"Bigger is better" has become an American cliche. There may be some areas in which this is true (family size, vision for humanity) but we seem to have gotten carried away. There was a recent piece on MSNBC.com exploring our demand for larger homes - more space, more volume, more rooms -- even as families are shrinking.

And while I do believe that people are entitled to spend their hard-earned dollars as they desire, I sometimes wonder at their choices - for themselves and for their children.

The Wall Street Journal Real Estate section frequently describes homes of the rich and famous that are on the market. This piece caught my eye. A former baseball star and his wife listed their southern mansion for $3.25 million.

The 12,000 square foot estate has 8 bedrooms, 11 baths and 3 full kitchens. It has 3 floors, including an upper level "golf lounge" with panoramic views of the golf course. The home was custom-built for the couple and includes a spa area and an exercise room, sauna and whirlpool.

"We love this house, but we have four kids now and really need more space," said Mrs. Baseball Star.

What can we say? It's inconceivable to 99% of the world that 12,000 square feet, not to mention the luxurious amenities included, is not enough space for six people. While I know I'm far from living in straightened circumstances, it sure makes the 2,500 square feet that the eleven of us share seem cramped!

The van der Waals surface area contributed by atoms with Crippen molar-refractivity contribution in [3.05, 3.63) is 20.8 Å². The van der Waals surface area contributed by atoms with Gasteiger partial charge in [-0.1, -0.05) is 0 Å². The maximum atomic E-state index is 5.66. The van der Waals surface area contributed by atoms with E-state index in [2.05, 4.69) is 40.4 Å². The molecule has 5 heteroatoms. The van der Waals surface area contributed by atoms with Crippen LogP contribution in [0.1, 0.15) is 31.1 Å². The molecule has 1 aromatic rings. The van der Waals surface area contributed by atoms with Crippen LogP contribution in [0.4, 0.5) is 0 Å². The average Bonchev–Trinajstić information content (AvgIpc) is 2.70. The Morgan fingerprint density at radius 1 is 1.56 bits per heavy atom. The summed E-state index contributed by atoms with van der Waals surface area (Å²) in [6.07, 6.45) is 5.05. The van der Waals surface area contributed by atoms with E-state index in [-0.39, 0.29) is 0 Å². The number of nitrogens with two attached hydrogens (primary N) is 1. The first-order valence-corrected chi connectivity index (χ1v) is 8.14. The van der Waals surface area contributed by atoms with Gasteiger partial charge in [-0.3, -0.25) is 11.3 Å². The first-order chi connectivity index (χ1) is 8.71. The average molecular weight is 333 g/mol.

But it's not really about space. It's about the dangers of extravagance. It's about what expectations you want to give your children, how you want them to grow up.

Although my kids may complain about sharing rooms (sometimes loudly and vociferously), they frequently run to be with each other when they have that rare opportunity to be alone. And although they fight over space and mess and missing clothing, they also develop special intimacy and shared private moments. And even though I encourage (beg) my kids to spread out, their favorite place to be is clustered around the small space my husband and I inhabit.

We need to think about the soul of our house that we are creating.

Not only do the physically close living quarters contribute to emotional closeness with their siblings, they also learn about giving and compromise (and taking and rigidity!) Why would I want to rob my children of that opportunity?

I'd definitely like more space (although I think I could probably make do with two full kitchens!) but I wouldn't be willing to pay the price. I don't mean the financial price -- that I couldn't afford -- but the cost to the relationships among family members, the lost chances for intimacy and growth. The sisters that quarrel by day have private late night talks that enhance their sense of connection, their caring about each other and their participation in each other's lives. Brothers who go their separate ways by day come together around night to horse around and discuss favorite books.

The bigger the house, and all the gadgets that go with it -- personal TV's, Ipods and computers -- only contribute to the isolation of each family member and the disintegration of the family unit. I don't begrudge anyone his material good, and I appreciate the bounty I have, but we need to think of the soul of our house. Are we creating a large anonymous space or a warm inviting home?